Visiting Napoleon’s Tomb at Les Invalides in Paris

Whether you’ve realized it or not, if you’ve been to Paris you’ve probably seen the tomb of Napoleon Bonaparte, at least from a distance. Napoleon is buried inside the Dôme Des Invalides at Les Invalides (officially the Hôtel National des Invalides). The bright, gold dome of the chapel reaches high into the sky and stands out on the Paris landscape like a glittering beacon.

Visiting Napoleon's Tomb At Les Invalides In Paris

Visiting Napoleon's Tomb At Les Invalides In Paris

An entrance ticket to Les Invalides allows visitors passage into the Dôme Des Invalides, as well as the Musée de l’Armée, the national military museum of France. (Definitely worth a visit, especially since it’s included in your ticket price to see Napoleon’s tomb!) Children are allowed into Les Invalides for free, but adults will need to buy a ticket for €9.50.

Visiting Napoleon's Tomb At Les Invalides In Paris

Visiting Napoleon's Tomb At Les Invalides In Paris

Visiting Napoleon's Tomb At Les Invalides In Paris

Visiting Napoleon's Tomb At Les Invalides In Paris

Napoleon’s tomb At Les Invalides is made up of two levels, the upper of which is where the entrance and exit is located. The upper floor is characterized by exquisite murals, gold detailing, and intricately-carved sculptures covering every inch of available space. These details, combined with the floor to ceiling altar, make for a very dazzling, over-the-top display. It appears that even in death, Napoleon is still compensating for his small stature.

The tomb shares a space with the chapel inside Les Invalides, and from behind the altar a small glimpse is provided into it. It’s included in your ticket price, so if you’ve got time, you should check it out. Also from this level, visitors can peer down below to where Napoleon’s sarcophagus is displayed in the center of a large circle. To get a closer look, you’ll need to take the stairs down to the bottom level, so that’s where we’re headed next!

Visiting Napoleon's Tomb At Les Invalides In Paris

Visiting Napoleon's Tomb At Les Invalides In Paris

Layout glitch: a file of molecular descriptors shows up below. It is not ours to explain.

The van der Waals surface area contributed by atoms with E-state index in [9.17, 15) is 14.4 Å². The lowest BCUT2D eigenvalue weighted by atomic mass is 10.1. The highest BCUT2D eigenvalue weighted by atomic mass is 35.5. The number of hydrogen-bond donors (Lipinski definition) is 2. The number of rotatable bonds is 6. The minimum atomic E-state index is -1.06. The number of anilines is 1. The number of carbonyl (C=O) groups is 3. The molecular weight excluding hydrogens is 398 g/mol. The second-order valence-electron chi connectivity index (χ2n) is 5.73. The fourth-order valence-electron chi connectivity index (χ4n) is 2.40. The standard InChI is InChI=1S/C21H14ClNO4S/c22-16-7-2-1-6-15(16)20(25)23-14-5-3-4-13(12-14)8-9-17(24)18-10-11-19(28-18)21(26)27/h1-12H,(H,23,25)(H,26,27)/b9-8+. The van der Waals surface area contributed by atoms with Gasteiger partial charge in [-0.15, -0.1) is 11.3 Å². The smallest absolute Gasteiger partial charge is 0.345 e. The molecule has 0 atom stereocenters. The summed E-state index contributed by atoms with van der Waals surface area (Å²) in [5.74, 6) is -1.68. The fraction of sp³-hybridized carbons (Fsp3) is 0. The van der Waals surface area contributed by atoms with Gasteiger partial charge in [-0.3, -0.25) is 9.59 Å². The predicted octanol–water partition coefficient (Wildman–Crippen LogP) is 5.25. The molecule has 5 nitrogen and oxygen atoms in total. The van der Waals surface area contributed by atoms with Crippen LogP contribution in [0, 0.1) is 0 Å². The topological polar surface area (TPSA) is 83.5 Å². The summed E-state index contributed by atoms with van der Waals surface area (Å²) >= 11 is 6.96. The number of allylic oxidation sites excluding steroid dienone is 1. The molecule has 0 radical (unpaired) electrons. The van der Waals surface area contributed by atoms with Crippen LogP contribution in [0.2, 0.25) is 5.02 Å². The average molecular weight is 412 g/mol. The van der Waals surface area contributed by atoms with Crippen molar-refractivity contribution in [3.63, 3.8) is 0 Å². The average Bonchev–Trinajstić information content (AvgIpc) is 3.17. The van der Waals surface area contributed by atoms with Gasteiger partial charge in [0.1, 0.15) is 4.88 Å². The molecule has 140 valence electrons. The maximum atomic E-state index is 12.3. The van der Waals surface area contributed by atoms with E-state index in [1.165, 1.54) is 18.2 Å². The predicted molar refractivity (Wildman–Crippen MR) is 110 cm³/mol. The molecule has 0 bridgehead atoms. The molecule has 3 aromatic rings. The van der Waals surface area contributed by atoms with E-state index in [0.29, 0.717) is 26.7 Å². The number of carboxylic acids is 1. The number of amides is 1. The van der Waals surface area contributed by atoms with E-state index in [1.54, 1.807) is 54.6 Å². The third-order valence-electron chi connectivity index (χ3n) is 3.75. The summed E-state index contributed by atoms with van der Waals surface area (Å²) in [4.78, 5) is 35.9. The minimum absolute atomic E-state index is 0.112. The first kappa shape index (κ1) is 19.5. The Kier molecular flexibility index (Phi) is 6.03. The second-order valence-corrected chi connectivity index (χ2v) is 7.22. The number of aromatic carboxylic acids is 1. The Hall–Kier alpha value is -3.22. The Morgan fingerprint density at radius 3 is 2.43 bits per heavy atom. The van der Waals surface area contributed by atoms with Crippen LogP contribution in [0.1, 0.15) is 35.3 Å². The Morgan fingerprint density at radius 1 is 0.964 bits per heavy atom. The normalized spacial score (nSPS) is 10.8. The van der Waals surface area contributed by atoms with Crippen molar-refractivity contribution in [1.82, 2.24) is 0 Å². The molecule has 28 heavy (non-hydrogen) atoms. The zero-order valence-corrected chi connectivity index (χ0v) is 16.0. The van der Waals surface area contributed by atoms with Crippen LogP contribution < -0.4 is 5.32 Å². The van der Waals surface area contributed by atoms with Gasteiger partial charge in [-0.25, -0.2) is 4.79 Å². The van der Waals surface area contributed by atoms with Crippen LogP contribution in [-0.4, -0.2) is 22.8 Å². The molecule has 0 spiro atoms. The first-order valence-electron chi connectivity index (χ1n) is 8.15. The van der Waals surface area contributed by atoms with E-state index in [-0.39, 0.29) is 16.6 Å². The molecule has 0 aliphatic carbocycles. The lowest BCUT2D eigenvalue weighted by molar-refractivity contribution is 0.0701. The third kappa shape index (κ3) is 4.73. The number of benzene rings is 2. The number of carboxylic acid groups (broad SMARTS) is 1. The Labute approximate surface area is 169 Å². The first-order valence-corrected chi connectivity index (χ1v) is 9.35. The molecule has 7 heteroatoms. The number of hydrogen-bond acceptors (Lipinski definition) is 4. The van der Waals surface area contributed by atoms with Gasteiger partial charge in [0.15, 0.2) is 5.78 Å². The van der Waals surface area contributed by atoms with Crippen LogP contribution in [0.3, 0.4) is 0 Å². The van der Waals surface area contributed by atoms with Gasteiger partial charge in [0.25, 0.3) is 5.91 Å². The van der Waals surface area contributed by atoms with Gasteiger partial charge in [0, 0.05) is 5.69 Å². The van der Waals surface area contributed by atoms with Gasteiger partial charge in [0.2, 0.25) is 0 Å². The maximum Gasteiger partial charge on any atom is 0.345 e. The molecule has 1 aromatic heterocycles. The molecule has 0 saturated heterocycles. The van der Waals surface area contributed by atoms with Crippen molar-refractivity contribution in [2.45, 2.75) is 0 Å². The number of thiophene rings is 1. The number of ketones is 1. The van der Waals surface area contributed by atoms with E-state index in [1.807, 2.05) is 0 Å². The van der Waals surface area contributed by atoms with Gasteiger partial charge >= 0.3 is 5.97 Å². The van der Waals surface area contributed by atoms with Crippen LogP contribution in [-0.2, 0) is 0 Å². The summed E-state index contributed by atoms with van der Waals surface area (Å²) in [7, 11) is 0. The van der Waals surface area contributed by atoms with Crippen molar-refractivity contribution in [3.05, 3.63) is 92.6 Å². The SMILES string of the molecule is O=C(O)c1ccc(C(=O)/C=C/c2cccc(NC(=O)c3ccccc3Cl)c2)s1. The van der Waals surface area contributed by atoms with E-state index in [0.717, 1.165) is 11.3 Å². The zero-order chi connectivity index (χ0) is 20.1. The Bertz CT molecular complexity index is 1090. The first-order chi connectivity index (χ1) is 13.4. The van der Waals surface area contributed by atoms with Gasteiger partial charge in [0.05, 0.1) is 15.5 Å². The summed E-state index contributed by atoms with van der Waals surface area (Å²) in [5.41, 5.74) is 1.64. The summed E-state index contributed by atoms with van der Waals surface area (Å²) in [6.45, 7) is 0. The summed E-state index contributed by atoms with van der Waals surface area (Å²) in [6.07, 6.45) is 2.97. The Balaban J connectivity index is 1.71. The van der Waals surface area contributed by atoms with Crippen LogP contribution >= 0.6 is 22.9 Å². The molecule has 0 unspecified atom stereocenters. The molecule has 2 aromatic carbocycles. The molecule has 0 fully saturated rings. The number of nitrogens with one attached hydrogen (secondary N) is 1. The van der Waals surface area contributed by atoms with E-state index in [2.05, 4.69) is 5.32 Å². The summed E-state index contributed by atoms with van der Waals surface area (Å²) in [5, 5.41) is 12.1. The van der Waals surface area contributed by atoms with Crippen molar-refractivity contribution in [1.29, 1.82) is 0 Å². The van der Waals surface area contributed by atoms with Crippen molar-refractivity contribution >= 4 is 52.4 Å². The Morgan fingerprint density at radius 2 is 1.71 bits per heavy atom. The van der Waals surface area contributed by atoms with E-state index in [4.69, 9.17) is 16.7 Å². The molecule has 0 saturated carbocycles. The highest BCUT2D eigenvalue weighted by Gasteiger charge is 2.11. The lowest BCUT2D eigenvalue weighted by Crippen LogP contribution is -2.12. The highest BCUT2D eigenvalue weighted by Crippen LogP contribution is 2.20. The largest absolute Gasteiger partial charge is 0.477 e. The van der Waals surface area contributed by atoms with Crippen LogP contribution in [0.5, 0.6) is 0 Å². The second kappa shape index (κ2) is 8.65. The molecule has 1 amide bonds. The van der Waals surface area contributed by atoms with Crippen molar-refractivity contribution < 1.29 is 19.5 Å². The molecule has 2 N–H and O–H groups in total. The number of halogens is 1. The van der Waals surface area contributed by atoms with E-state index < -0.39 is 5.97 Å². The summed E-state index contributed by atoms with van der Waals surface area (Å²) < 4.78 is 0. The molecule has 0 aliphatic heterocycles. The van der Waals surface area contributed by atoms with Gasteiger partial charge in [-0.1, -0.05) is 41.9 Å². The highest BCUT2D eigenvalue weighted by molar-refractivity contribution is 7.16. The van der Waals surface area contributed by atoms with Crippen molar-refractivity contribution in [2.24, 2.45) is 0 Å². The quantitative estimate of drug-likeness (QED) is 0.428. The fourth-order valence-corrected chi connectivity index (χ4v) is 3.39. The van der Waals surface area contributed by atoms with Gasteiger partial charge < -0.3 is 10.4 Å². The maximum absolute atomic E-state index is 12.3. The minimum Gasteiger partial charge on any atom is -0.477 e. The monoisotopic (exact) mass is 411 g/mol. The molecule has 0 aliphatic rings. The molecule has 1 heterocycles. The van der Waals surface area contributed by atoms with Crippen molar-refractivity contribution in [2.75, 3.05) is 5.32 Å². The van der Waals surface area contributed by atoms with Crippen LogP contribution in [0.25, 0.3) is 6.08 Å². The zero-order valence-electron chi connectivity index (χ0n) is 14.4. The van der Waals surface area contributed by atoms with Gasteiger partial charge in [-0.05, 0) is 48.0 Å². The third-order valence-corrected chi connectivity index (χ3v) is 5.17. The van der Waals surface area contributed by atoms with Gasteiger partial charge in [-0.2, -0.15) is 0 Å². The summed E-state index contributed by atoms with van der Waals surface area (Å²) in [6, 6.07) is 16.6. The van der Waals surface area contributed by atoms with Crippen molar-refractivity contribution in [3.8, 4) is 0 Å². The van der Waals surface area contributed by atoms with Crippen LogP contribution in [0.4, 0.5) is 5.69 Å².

After descending the stairs, you’ll come to the entrance of the crypt guarded by two giant statues with pretty massive feet. (I got some weird looks while I was taking that photo!) The door itself is made of cannons from Austerlitz, the site of one of Napoleon’s greatest victories.

Visiting Napoleon's Tomb At Les Invalides In Paris

Underneath the center of the dome, amid a colorful mosaic and resting atop a granite pedestal, sits Napoleon’s tomb. His body is laid to rest inside a nest of six coffins of iron, mahogany, lead, ebony, and oak.

Visiting Napoleon's Tomb At Les Invalides In Paris

Visiting Napoleon's Tomb At Les Invalides In Paris

Surrounding the sarcophagus are twelve figures mounted on pillars representing Napoleon’s military victories, and on the walls lining the circular path around the tomb are reliefs depicting different eras in Napoleon’s reign. This is probably where purchasing a multimedia guide would have come in handy. My knowledge of Napoleon’s life is limited to the small amount I learned in World History class in high school, so it would have been nice to know what exactly was going on in these scenes. (The guides come in eight languages and provide information for all the areas inside Les Invalides, not just the tomb. There’s also a special guide for kids.)

Tickets to Les Invalides are available for purchase online, but long lines don’t seem to be an issue at this museum like they are elsewhere in Paris. We made it in with only a ten minute wait. While the main attraction inside the Dôme Des Invalides is certainly Napoleon’s tomb itself, there’s more to admire here than just that. It truly is a burial fit for a king, or I suppose in Napoleon’s case, an emperor!

Les Invalides: Website
Address: 129 Rue de Grenelle, 75007 Paris

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Visiting Napoleon's Tomb At Les Invalides In Paris

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  • bobbobitybob
    October 20, 2014 at 3:57 AM

    Yeah but, isn’t the actual box, the sarcophagus, the most tasteless thing you’ve ever seen? I was just thinking about when I visited the tomb as a boy of 11, looking at that smooth shiny bakelite box with its infantile geometry, the doughnut dongles hanging off the side, and the 50’s-hairdo lid with lines that make it seem like it was made for something else but happened to cover the top just about perfectly.

    It was in the instant of gazing upon the sarcophagus that I learned what bad taste was.

    I think it reflects the fraught, repressed, ambivalent atmosphere that the return of Napoleon’s remains took place in. If it had been a more open and public event there would have been a discussion. People would have said “OMG! You can’t bury him in a bakelite planter drawn using a ruler!”